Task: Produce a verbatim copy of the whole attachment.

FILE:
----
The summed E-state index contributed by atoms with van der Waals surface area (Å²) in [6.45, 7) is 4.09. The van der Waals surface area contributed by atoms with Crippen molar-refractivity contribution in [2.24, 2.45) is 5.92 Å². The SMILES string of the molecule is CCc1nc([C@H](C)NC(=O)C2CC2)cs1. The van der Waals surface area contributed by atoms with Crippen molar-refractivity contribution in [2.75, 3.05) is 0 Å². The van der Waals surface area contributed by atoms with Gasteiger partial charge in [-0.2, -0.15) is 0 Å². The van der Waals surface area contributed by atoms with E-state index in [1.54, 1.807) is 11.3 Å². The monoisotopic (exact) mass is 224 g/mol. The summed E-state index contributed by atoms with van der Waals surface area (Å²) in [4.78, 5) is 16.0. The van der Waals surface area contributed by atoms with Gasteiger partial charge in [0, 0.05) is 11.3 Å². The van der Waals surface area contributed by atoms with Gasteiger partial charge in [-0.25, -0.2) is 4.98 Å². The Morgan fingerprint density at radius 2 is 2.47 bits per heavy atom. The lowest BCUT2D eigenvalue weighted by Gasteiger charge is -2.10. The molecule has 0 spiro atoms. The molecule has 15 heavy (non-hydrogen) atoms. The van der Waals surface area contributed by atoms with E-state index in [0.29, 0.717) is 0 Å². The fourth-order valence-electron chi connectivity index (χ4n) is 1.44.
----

The summed E-state index contributed by atoms with van der Waals surface area (Å²) in [6.45, 7) is 4.09. The van der Waals surface area contributed by atoms with Crippen molar-refractivity contribution in [2.24, 2.45) is 5.92 Å². The SMILES string of the molecule is CCc1nc([C@H](C)NC(=O)C2CC2)cs1. The van der Waals surface area contributed by atoms with Crippen molar-refractivity contribution in [2.75, 3.05) is 0 Å². The van der Waals surface area contributed by atoms with Gasteiger partial charge in [-0.2, -0.15) is 0 Å². The van der Waals surface area contributed by atoms with E-state index in [1.54, 1.807) is 11.3 Å². The monoisotopic (exact) mass is 224 g/mol. The summed E-state index contributed by atoms with van der Waals surface area (Å²) in [4.78, 5) is 16.0. The van der Waals surface area contributed by atoms with Gasteiger partial charge in [0, 0.05) is 11.3 Å². The van der Waals surface area contributed by atoms with Gasteiger partial charge in [-0.25, -0.2) is 4.98 Å². The Morgan fingerprint density at radius 2 is 2.47 bits per heavy atom. The lowest BCUT2D eigenvalue weighted by Gasteiger charge is -2.10. The molecule has 0 spiro atoms. The molecule has 15 heavy (non-hydrogen) atoms. The van der Waals surface area contributed by atoms with E-state index in [0.29, 0.717) is 0 Å². The fourth-order valence-electron chi connectivity index (χ4n) is 1.44.